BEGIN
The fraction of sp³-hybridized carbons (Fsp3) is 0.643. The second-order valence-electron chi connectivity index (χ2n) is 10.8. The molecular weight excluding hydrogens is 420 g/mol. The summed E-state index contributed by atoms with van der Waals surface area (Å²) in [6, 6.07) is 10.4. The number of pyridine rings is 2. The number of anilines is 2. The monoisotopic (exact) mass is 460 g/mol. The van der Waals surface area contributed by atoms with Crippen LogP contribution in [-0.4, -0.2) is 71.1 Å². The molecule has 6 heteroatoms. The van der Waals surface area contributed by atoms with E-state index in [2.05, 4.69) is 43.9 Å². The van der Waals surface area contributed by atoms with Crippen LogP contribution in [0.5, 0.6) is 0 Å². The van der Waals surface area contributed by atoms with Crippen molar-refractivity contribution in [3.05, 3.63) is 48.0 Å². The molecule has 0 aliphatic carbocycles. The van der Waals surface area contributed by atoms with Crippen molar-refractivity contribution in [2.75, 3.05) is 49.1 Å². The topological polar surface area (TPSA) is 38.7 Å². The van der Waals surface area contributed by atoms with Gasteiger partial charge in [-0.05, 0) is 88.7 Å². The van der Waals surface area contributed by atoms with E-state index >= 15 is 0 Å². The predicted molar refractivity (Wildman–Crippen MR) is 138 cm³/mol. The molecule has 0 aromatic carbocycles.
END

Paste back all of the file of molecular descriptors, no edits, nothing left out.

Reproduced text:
The fraction of sp³-hybridized carbons (Fsp3) is 0.643. The second-order valence-electron chi connectivity index (χ2n) is 10.8. The molecular weight excluding hydrogens is 420 g/mol. The summed E-state index contributed by atoms with van der Waals surface area (Å²) in [6, 6.07) is 10.4. The number of pyridine rings is 2. The number of anilines is 2. The monoisotopic (exact) mass is 460 g/mol. The van der Waals surface area contributed by atoms with Crippen LogP contribution in [-0.4, -0.2) is 71.1 Å². The molecule has 6 heteroatoms. The van der Waals surface area contributed by atoms with E-state index in [2.05, 4.69) is 43.9 Å². The van der Waals surface area contributed by atoms with Crippen LogP contribution in [0.5, 0.6) is 0 Å². The van der Waals surface area contributed by atoms with Crippen molar-refractivity contribution in [3.05, 3.63) is 48.0 Å². The molecule has 0 aliphatic carbocycles. The van der Waals surface area contributed by atoms with Crippen molar-refractivity contribution in [2.75, 3.05) is 49.1 Å². The topological polar surface area (TPSA) is 38.7 Å². The van der Waals surface area contributed by atoms with Gasteiger partial charge in [-0.05, 0) is 88.7 Å². The van der Waals surface area contributed by atoms with E-state index >= 15 is 0 Å². The predicted molar refractivity (Wildman–Crippen MR) is 138 cm³/mol. The molecule has 0 aromatic carbocycles.